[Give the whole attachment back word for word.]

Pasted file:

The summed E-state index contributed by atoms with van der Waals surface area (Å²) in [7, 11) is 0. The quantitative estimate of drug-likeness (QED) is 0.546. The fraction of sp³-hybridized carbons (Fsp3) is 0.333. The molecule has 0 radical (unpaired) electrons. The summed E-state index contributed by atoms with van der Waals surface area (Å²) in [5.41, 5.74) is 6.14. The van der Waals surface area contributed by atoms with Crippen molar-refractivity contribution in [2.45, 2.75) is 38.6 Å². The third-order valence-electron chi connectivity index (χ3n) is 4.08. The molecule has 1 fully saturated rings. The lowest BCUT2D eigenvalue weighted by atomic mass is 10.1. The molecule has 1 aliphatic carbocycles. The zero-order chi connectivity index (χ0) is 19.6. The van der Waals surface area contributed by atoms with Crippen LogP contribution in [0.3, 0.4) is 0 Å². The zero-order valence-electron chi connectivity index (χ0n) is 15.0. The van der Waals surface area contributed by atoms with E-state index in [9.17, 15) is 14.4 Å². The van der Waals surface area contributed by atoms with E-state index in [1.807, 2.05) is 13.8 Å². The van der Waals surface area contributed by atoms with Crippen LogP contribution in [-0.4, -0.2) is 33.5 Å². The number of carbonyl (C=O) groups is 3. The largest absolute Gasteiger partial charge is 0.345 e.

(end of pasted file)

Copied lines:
The summed E-state index contributed by atoms with van der Waals surface area (Å²) in [7, 11) is 0. The quantitative estimate of drug-likeness (QED) is 0.546. The fraction of sp³-hybridized carbons (Fsp3) is 0.333. The molecule has 0 radical (unpaired) electrons. The summed E-state index contributed by atoms with van der Waals surface area (Å²) in [5.41, 5.74) is 6.14. The van der Waals surface area contributed by atoms with Crippen molar-refractivity contribution in [2.45, 2.75) is 38.6 Å². The third-order valence-electron chi connectivity index (χ3n) is 4.08. The molecule has 1 fully saturated rings. The lowest BCUT2D eigenvalue weighted by atomic mass is 10.1. The molecule has 1 aliphatic carbocycles. The zero-order chi connectivity index (χ0) is 19.6. The van der Waals surface area contributed by atoms with Crippen LogP contribution in [0.3, 0.4) is 0 Å². The zero-order valence-electron chi connectivity index (χ0n) is 15.0. The van der Waals surface area contributed by atoms with E-state index in [9.17, 15) is 14.4 Å². The van der Waals surface area contributed by atoms with E-state index in [1.807, 2.05) is 13.8 Å². The van der Waals surface area contributed by atoms with Crippen LogP contribution in [-0.4, -0.2) is 33.5 Å². The number of carbonyl (C=O) groups is 3. The largest absolute Gasteiger partial charge is 0.345 e.